In Virginia Governor Race, Third Party Spoiler Threatens

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Rebecca Barnett/The Roanoke Times/AP

Robert Sarvis speaks at the end of the parade at Glen Maury Park during the 43rd annual Buena Vista Labor Day Festival in Buena Vista, Va. on Monday, Sept. 2, 2013.

Does long shot gubernatorial third party candidate Robert Sarvis have a chance to become the next governor of Virginia?  Not likely.  But could he be a spoiler?  The answer is a resounding “Maybe.”

A Quinnipiac University poll out yesterday shows a close race between the two major party candidates with Terry McAuliffe at 44% – 41% for Ken Cuccinelli.  Thirty-seven year old, Libertarian candidate Sarvis, has 7% t of likely voters.  In the past two weeks four different polls have shown him at seven to 10 points, with an average of nine points.

Peter A. Brown, assistant director of the Quinnipiac University Polling, says it is difficult to know which of the two candidates might be hurt more by votes for the Libertarian.  Sarvis currently has 14% of the Independent vote, 3% of the GOP vote and 2% of the Democratic.

“Voters are not wild about either man, and that may be one reason why Libertarian Robert Sarvis is running so well,” says Brown. The two major party candidates are failing to generate much enthusiasm or crossover support. Richmond Times editorial writer, Bart Hinkle, wondered earlier this year if the race boils down to a choice between Sauron vs. SpongeBob. “History tells us that third-party candidates tend to experience shrinking support as Election Day nears. If Sarvis does get 7 percent of the actual vote, that would reflect not just his strength, but the weakness of the major party candidates,” said Brown.

But it will be an uphill battle to make his presence known in this nasty and intensely-covered battle.  According to the most recent Finance Reports in mid-August, both Cuccinelli and McAuliffe have over a $5 million balance in their campaign war chests.  Sarvis has $19,000.  So far, he has not been in a single debate, although the Richmond Times Dispatch ran an editorial last July saying he has earned the right to participate, and the campaign has been in talks with debate organizers regarding future debates.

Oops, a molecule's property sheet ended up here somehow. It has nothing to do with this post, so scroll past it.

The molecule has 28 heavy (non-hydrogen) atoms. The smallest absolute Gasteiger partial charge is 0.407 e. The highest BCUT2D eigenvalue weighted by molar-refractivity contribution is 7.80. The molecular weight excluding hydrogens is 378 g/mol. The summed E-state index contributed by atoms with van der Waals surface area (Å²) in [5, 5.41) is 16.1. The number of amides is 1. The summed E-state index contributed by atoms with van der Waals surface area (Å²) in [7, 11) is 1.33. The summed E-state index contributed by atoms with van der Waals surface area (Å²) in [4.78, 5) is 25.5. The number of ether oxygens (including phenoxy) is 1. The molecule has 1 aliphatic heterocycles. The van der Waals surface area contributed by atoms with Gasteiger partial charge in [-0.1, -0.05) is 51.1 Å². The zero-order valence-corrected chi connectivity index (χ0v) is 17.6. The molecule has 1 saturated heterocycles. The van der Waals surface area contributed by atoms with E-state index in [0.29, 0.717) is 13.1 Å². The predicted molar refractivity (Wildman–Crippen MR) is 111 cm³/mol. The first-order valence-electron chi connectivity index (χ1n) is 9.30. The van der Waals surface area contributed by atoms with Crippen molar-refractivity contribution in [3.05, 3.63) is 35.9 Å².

According to Geoffrey Skelley of the University of Virginia’s Sabato’s Crystal Ball, the last time an independent came very close to winning the governorship was in 1973 when the Democrat-turned-Independent Henry Howell lost to Democrat-turned-Republican Mills Godwin by 1.5%.  The circumstances were unusual.  Both candidates had switched parties.  Howell, the former Democrat, got the support of the Virginia Democratic Party but decided to ditch the label lest he be tied to the devastating failure of George McGovern’s presidential race.

When he ran for statewide office in the state Senate race as a Republican in 2011, Sarvis won only 36% of the vote, losing to state Senate Democratic Leader Richard Saslaw.  Now running as a Libertarian, the software engineer, mobile-app developer, math teacher and lawyer holds math degrees from Harvard University, the University of Cambridge in England, a law degree from New York University, and a master’s in economics from George Mason University.

He supports a reduction in the income tax and business taxes, eliminating tax preferences for some industries.  He is in favor of marriage equality for gays and lesbians.  The candidate, who is married to an African-American woman, ran a Web ad appealing to progressives on this issue.  “If it weren’t for the courage of the Lovings [the interracial couple that fought a landmark civil rights case over the legality of their marriage], I might not have been able to marry the woman I love,” he says. “But today Virginia still isn’t for all lovers. That’s why I want to honor the Loving legacy and lead the fight now in this election to recognize same-sex marriage in Virginia.”

He describes himself as moderate on abortion.  He wants to legalize marijuana, decriminalize other drugs, supports drilling for oil off the Virginia coast and privatizing state-owned liquor stores.  He says he is best able to represent the diversity of the state because of the diversity of his own family—a Chinese mother and African-American wife.

Outside of the Howell race and one other involving a divisive battle among Democrats, no third-party candidate has won as much as 3% of the vote.  Sarvis will either repeat history and sink down to 2% to 3% or he will stay close to 10% and make a dent in someone’s campaign.  If he meets the 10% threshold, he not only will influence the outcome of the governor’s race, but would also give Virginia Libertarians a major boost.  By state law, if a third-party candidate reaches 10%, the party gets automatic ballot access for future party candidates, which would make him a hero to the Libertarian movement.